Attendance was up 8 percent over the previous year at AOAC’s 133rd Annual Meeting & Exposition in September as nearly 850 analytical science leaders from 35 countries gathered in Denver, Colorado to share expertise, meet potential collaborators and expand their professional horizons. With 29 scientific sessions, daily receptions, 66 exposition booths and 277 poster presentations, the 2019 Annual Meeting was a hive of analytical science dialog and networking.
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Couldn’t make it? Here are the top take-aways from the meeting:
The Annual Meeting stood out for the high level of interest and interactivity, with a more diverse stakeholder group fostering multidisciplinary approaches that expanded the scientific landscape. “The scientific sessions were very good this year,” commented one attendee. “The information covered was relevant and applicable – it wasn’t old information.”
This meeting saw a rise in representatives from the U.S. federal regulatory bodies and an even more significant jump in attendees from state agencies. While the pressing issue of cannabis testing was part of this increase, it was true across the board. In addition to the Keynote Speaker, the U.S. Department of Agriculture sent representatives from many of their agencies, as did the U.S. Food and Drug Administration.
For some initiatives such as the Cannabis Analytical Science Program (CASP), the eight days of the Annual Meeting allowed ideas to coalesce and whole communities to get organized. The CASP working groups approved three SMPRs during the Annual Meeting.
The gathering saw an evolution in the science and the process of developing methods for food safety testing. More topics included solutions using both chemistry and microbiology together. A new, much more participatory model for reviewing standards was proven effective in the CASP sessions with real-time electronic audience polling.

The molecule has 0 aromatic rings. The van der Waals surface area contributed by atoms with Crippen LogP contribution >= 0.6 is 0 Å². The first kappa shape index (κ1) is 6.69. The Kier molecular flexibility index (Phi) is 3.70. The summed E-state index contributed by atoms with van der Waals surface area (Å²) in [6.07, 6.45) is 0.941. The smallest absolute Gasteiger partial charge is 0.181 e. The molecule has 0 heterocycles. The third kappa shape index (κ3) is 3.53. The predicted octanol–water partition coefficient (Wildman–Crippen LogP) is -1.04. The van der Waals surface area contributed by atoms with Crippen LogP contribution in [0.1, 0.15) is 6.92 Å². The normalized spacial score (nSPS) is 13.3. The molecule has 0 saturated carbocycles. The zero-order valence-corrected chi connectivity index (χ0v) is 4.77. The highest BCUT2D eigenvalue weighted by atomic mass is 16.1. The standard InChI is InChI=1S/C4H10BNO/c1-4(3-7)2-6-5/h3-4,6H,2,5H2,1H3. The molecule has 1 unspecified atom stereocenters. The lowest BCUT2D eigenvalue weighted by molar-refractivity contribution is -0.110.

In her keynote address, Dr. Mindy M. Brashears, U.S. Department of Agriculture’s Deputy Under Secretary for Food Safety discussed the challenges that the Food Safety and Inspection Service (FSIS) faces and the role AOAC certifications play in providing options to FSIS and industry for rapid detection of pathogens and addressing outbreaks. She challenged AOAC to streamline the process to increase the number of AOAC validated technologies available for urgent use in ensuring a safe food supply.
Two new analytical methods were approved by Expert Review Panels during the Annual Meeting. These included a new analytical method for determining total amino acids in commercially manufactured infant formula and adult nutritionals. The test provides a second option to measure essential amino acids, the building blocks of protein. Experts also approved a new analytical method for measuring lactose in milk even at very low levels. The new method was developed by a team of scientists at Megazyme to be faster and less expensive than previously available methods.
Experts in AOAC’s Cannabis Analytical Science Program (CASP) approved three SMPRs (Standard Method Performance Requirements) during the Annual Meeting. These will guide method development for measuring cannabinoids, identifying and measuring residual solvents, and detecting Aspergillus. CASP working groups also presented recommendations for education and training as well as first steps toward a 2020 work plan.